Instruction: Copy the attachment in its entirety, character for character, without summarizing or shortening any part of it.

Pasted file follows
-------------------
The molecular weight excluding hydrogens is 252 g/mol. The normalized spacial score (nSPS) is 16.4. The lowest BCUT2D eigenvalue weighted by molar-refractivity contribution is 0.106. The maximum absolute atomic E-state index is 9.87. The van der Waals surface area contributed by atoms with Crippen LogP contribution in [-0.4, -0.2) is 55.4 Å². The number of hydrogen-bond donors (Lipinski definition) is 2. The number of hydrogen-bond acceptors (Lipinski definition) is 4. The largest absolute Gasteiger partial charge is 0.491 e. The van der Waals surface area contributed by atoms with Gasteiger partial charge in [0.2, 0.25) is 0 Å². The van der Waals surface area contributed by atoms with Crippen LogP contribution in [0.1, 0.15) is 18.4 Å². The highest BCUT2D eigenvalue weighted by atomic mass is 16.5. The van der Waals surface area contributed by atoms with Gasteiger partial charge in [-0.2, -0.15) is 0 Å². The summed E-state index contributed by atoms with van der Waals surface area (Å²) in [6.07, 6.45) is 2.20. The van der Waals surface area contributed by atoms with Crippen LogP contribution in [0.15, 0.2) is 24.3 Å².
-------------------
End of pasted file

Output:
The molecular weight excluding hydrogens is 252 g/mol. The normalized spacial score (nSPS) is 16.4. The lowest BCUT2D eigenvalue weighted by molar-refractivity contribution is 0.106. The maximum absolute atomic E-state index is 9.87. The van der Waals surface area contributed by atoms with Crippen LogP contribution in [-0.4, -0.2) is 55.4 Å². The number of hydrogen-bond donors (Lipinski definition) is 2. The number of hydrogen-bond acceptors (Lipinski definition) is 4. The largest absolute Gasteiger partial charge is 0.491 e. The van der Waals surface area contributed by atoms with Gasteiger partial charge in [0.2, 0.25) is 0 Å². The van der Waals surface area contributed by atoms with Crippen LogP contribution in [0.1, 0.15) is 18.4 Å². The highest BCUT2D eigenvalue weighted by atomic mass is 16.5. The van der Waals surface area contributed by atoms with Gasteiger partial charge in [-0.2, -0.15) is 0 Å². The summed E-state index contributed by atoms with van der Waals surface area (Å²) in [6.07, 6.45) is 2.20. The van der Waals surface area contributed by atoms with Crippen LogP contribution in [0.15, 0.2) is 24.3 Å².